Hummus unites Jews and Muslims in Argentina

“Instead of importing conflicts, we are exporting coexistence.”

By JTA
September 25, 2017 13:28
2 minute read.
Hummus Israel

Hummus. (photo credit: Wikimedia Commons)

 
X

Dear Reader,
As you can imagine, more people are reading The Jerusalem Post than ever before. Nevertheless, traditional business models are no longer sustainable and high-quality publications, like ours, are being forced to look for new ways to keep going. Unlike many other news organizations, we have not put up a paywall. We want to keep our journalism open and accessible and be able to keep providing you with news and analyses from the frontlines of Israel, the Middle East and the Jewish World.

As one of our loyal readers, we ask you to be our partner.

For $5 a month you will receive access to the following:

  • A user experience almost completely free of ads
  • Access to our Premium Section
  • Content from the award-winning Jerusalem Report and our monthly magazine to learn Hebrew - Ivrit
  • A brand new ePaper featuring the daily newspaper as it appears in print in Israel

Help us grow and continue telling Israel’s story to the world.

Thank you,

Ronit Hasin-Hochman, CEO, Jerusalem Post Group
Yaakov Katz, Editor-in-Chief

UPGRADE YOUR JPOST EXPERIENCE FOR 5$ PER MONTH Show me later

“Make Hummus, Not War.”

That was the message behind a recent event that brought local Jews, Muslims and other Arabs together in Argentina’s bustling capital city of Buenos Aires.

Be the first to know - Join our Facebook page.


On Sunday, 20 amateur chefs participated in a hummus-making competition at the Tetuan Moroccan Grill restaurant in the trendy Palermo Soho neighborhood. About 300 people showed up to see judges award a winner of what was unofficially dubbed The First World Championship of Hummus.

The event was less about competition and more about bringing people of different cultures and religions together through the food they all love.

But there was a winner: Turkey native Beynazur Ors, whose colorful hummus contained beet and red cabbage.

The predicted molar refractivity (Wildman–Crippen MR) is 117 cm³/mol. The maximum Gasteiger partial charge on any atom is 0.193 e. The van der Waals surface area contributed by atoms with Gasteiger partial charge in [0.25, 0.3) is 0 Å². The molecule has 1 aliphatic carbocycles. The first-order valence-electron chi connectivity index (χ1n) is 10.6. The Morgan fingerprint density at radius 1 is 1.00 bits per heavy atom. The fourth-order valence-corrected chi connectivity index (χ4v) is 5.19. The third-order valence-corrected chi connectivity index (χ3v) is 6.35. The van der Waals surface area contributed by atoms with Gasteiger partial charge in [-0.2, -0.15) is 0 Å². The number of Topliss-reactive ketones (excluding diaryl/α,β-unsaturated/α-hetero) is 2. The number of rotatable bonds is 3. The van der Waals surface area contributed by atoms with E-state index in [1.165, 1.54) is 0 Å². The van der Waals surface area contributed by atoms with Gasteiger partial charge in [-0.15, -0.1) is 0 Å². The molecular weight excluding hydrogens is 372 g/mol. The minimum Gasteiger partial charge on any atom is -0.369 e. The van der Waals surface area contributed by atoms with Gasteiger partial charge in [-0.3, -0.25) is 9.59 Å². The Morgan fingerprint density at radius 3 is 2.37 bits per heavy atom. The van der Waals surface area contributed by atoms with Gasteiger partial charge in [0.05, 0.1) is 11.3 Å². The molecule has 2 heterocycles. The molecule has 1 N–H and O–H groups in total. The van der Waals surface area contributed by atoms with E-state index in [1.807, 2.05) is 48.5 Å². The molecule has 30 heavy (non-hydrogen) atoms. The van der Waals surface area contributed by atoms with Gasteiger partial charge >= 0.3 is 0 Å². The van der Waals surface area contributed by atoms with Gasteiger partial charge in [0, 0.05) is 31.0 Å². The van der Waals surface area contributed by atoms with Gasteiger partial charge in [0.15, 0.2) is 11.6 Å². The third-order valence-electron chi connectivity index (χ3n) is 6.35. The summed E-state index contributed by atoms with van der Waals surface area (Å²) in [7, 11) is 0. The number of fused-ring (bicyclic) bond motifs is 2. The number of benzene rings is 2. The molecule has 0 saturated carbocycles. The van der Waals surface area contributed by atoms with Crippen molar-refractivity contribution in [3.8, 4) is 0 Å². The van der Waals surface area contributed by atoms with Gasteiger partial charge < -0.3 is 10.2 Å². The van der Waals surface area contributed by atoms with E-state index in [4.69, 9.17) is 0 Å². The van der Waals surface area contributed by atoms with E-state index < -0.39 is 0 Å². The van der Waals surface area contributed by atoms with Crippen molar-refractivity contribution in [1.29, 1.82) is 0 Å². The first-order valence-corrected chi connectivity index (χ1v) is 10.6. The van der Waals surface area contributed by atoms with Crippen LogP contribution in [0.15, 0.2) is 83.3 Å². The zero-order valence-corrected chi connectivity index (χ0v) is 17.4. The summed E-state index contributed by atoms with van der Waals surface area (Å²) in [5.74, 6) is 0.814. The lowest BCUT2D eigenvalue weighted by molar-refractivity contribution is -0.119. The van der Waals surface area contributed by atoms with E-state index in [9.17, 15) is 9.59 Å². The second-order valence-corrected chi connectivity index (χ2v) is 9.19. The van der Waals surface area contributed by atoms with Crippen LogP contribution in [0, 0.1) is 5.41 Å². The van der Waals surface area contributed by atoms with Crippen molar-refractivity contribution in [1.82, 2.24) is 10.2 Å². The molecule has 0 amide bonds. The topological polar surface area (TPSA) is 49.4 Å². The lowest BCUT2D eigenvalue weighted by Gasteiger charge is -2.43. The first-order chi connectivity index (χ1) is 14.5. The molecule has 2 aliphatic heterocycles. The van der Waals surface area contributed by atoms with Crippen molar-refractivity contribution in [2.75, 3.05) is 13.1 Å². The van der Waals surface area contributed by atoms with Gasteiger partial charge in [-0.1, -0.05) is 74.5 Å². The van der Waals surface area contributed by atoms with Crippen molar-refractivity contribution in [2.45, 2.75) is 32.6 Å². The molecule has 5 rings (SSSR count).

“We all want to respect each other,” Ors said of her fellow contestants.

Her husband, Burak, agreed.

“We all want another event like this, more time to cook and eat together,” he said.

Hummus (courtesy)

Though it may have been the first hummus competition of its kind in Buenos Aires, the evening germinated over the course of informal get-togethers with members of the Latin American Jewish Congress and local Muslim youths. The group started three years ago simply getting coffee or tea together, but soon they invited each other to Passover and Iftar dinners. The hummus contest was an offshoot of the group, but while members of the Latin American Jewish Congress attended, there was little institutional presence.


There has been a heated debate over the years as to whether hummus is an Arab or Israeli invention — or, maybe more accurately, an ancient Jewish creation, since Israel was officially founded in 1948, long after the chickpea dish had become a Middle Eastern staple. But such discussions were not on the table Sunday.

“Instead of importing conflicts, we are exporting coexistence,” Luciano Safdie, who like the event’s other organizers wore a “Make Hummus, Not War” T-shirt, said at the end of the night.

The judges were Matias Cedarbojm, a former Jewish contestant on Argentina’s version of “MasterChef”; Gustavo Massud, owner of an Arab restaurant in Buenos Aires called Al Shark; and Argentine chef Victor Manuel Garcia.

Joan Noejovich, a local Jewish man, made it to the the semifinals.

“I prepared a Druze recipe with ingredients all imported from Israel,” he said.

His version fared better than one prepared by an Israeli expat from Jerusalem named Adi, who didn’t want to give his last name.

Massud, who noted that his restaurant’s customers typically are half Arabs and half Jews, loved Noejovich’s hummus but said in the end he voted for Ors because it had “the flavor of food made by a mother.”

Myriam Kabbara, who runs an Islamic school in Buenos Aires, had a blast at the event.

“I enjoyed the spirit,” she said. “I never had a problem with Jewish people, and I think it is very good to show that we Jews and Muslims can be friends.”

Join Jerusalem Post Premium Plus now for just $5 and upgrade your experience with an ads-free website and exclusive content. Click here>>

Related Content

December 14, 2018
Italian Jewish leader: Jewish community must work with Salvini, nationalists

By JEREMY SHARON